Daily Archives: June 27, 2013

Pizza Land Today

DSCN9099“The Sopranos” have been part of Meadowlands lore since the opening credits of the first episode. Here’s how this North Arlington Pizzeria looked this afternoon, on the day of James Gandolfini’s funeral, with several candles in the window under a photo of the actor.

The fourth episode of Season One was entitled “The Meadowlands.”

Owners still have not decided how to spell their restaurant, as one word or two.

Our Latest South Bergenite Column: Black Skimmers

IMG_0469-1Jim Wright, who maintains this blog for the Meadowlands Commission, also writes a column for the South Bergenite on the second and fourth Thursdays of the month. His latest is on this year’s bumper crop of Black Skimmers.

Now is the time of year to see an amazing bird called the black skimmer in the Meadowlands, and this is a year when they seem to be incredibly plentiful.
Considering that these large black-and-white shorebirds are an endangered species in New Jersey, the frequent sightings being reported across the Meadowlands are all the more impressive.
Last week alone, these birds were seen fishing in DeKorte Park and the Clay Avenue Wetlands in Lyndhurst, in Mill Creek Marsh in Secaucus, and along the Hackensack River from Carlstadt to Kearny.
But these guys, with their bright red and black bills, don’t fish like most other avian anglers.  Herons and egrets, for example, wade in the water and grab fish with their pointy bills. Belted kingfishers hover, then crash into the water to seize their prey. Ospreys hover as well, then dive into the water and grab the fish with their talons.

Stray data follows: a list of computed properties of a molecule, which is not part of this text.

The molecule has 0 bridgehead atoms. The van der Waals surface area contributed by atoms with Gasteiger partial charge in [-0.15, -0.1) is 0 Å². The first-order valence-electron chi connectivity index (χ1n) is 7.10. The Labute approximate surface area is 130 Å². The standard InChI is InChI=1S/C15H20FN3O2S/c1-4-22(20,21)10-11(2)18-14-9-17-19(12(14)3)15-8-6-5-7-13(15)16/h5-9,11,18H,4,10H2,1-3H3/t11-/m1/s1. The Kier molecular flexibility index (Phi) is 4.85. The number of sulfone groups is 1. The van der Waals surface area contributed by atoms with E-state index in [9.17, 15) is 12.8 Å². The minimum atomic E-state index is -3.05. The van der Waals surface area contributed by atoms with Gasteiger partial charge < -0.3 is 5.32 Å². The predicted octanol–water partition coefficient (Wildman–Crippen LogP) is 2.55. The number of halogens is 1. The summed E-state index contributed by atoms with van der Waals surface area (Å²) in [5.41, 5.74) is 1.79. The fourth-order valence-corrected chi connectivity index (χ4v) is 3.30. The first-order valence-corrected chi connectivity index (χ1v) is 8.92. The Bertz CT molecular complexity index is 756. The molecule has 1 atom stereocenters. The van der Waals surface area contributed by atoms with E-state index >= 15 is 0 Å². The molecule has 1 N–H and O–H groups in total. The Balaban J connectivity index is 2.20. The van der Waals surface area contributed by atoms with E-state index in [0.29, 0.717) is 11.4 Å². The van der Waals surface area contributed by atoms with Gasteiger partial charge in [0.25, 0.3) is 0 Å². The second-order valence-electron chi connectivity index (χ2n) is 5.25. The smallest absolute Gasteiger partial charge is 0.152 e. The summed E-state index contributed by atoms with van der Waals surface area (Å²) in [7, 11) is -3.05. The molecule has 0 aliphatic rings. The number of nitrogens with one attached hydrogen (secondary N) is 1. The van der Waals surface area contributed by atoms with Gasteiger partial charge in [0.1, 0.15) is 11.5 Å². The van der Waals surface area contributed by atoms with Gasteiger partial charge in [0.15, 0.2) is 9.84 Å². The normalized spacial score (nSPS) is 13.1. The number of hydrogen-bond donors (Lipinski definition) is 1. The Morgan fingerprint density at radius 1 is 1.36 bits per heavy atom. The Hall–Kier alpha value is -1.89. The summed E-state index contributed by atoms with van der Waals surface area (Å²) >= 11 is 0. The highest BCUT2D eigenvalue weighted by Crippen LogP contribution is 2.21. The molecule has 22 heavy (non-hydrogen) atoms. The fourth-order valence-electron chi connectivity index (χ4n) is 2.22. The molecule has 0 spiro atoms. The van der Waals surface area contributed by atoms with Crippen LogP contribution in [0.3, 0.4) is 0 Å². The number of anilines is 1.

Black skimmers, on the other hand, live up to their name. They skim. Continue reading

Roy Woodford’s Latest

Attached are a few shots from this week.
I found a pair of Eastern Kingbirds (one is pictured above) in the Lyndhurst Nature Reserve.  They were very active and didn’t mind my presence at all.  I only got a few shots though … they don’t sit still for long.
The almost ubiquitous Killfawn of Disposal Road was found near the puddles behind the abandoned trailer.  If you stay in your car, they’ll basically walk right up for a close up (I had to remove the teleconverter).
The Indigo Bunting was found near the retention pond on Disposal Road.
Pix of Killfawn and bunting follow. (Thanks, Roy!) Continue reading